New Rules on the deduction of liabilities for Inheritance Tax (IHT) purposes
New rules which affect loans secured against the family home, designed to save IHT, were introduced by the Finance Act 2013 and came into force on 6th April 2013. The rules only apply to arrangements put in place from 6th April 2013 – i.e. they do not have retrospective effect, as originally planned by the government.
Position before the new rules
Before 6th April 2013, a commonly used tax planning technique was for a taxpayer to raise a mortgage against his main residence and to use the monies raised to purchase business property, qualifying for 100% business property relief – i.e. on the death of the taxpayer, no inheritance tax (IHT) was payable on the business property, due to the relief. In a taxable estate, on the death of the taxpayer, the mortgage used to buy the business property could be deducted from the value of the main residence, thus reducing the taxable estate and tax liability. For example, if the taxpayer borrowed £400,000 against a residence worth £1m to buy business property, the value of the residence was reduced for IHT purposes to £600,000 resulting in a substantial tax saving. The business asset would not attract an IHT liability due to the business property relief.
Position after the new rules
Under the new rules, the value of the mortgage is treated as reducing the value of the business property and not the property (in our example, the main residence) on which a mortgage was raised. It is therefore only the excess value on the business property (if any) which attracts relief. In the above case, the full value of the residence is taxable at 40%.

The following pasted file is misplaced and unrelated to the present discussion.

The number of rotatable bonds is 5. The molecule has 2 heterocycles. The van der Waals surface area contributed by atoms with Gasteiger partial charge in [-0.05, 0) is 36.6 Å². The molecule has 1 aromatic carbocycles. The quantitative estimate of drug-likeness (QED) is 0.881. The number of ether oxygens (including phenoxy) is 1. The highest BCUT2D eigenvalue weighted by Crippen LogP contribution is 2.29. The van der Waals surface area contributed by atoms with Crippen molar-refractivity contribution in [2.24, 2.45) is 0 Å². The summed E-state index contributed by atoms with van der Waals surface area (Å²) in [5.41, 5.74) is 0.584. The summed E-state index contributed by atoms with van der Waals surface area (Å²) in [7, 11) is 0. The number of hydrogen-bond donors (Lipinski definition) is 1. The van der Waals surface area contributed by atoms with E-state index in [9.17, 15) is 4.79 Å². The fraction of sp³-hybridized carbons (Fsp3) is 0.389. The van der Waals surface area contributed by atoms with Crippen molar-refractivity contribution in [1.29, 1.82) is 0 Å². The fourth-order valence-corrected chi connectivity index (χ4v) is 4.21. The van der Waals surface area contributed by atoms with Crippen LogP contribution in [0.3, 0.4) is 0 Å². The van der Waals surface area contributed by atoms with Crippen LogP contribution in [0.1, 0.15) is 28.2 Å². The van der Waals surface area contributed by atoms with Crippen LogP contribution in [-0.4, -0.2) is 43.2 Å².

Care will be required when existing borrowings are restructured or replaced after 5th April 2013.
The Finance Act also includes new rules which state that in order for a liability to be deductible on death (reducing the taxable estate), the liability must be paid on or after death, out of the estate.
When a liability is not so discharged, it will only be deductible if there are genuine commercial reasons for not repaying the debt and the debt must not be left outstanding as part of arrangements for which the main purpose is to secure a tax advantage.
It is, at this stage, not clear how these restrictions will operate in practice, as invariably a liability will be paid after a Grant of Probate is obtained and after an IHT account is submitted to HMRC – i.e. a deduction reducing the IHT liability will be claimed before it is discharged.
It is, however, likely that HMRC will accept liabilities being deducted from taxable estates before they are paid.
However, if the liability is not in fact discharged at a later date from the estate, HMRC will want to be informed so that the tax can be recalculated.
It is of course not unusual for debts within a family to be left outstanding and, therefore, care will need to be taken when administering estates where liquid funds are not readily available to pay existing debts.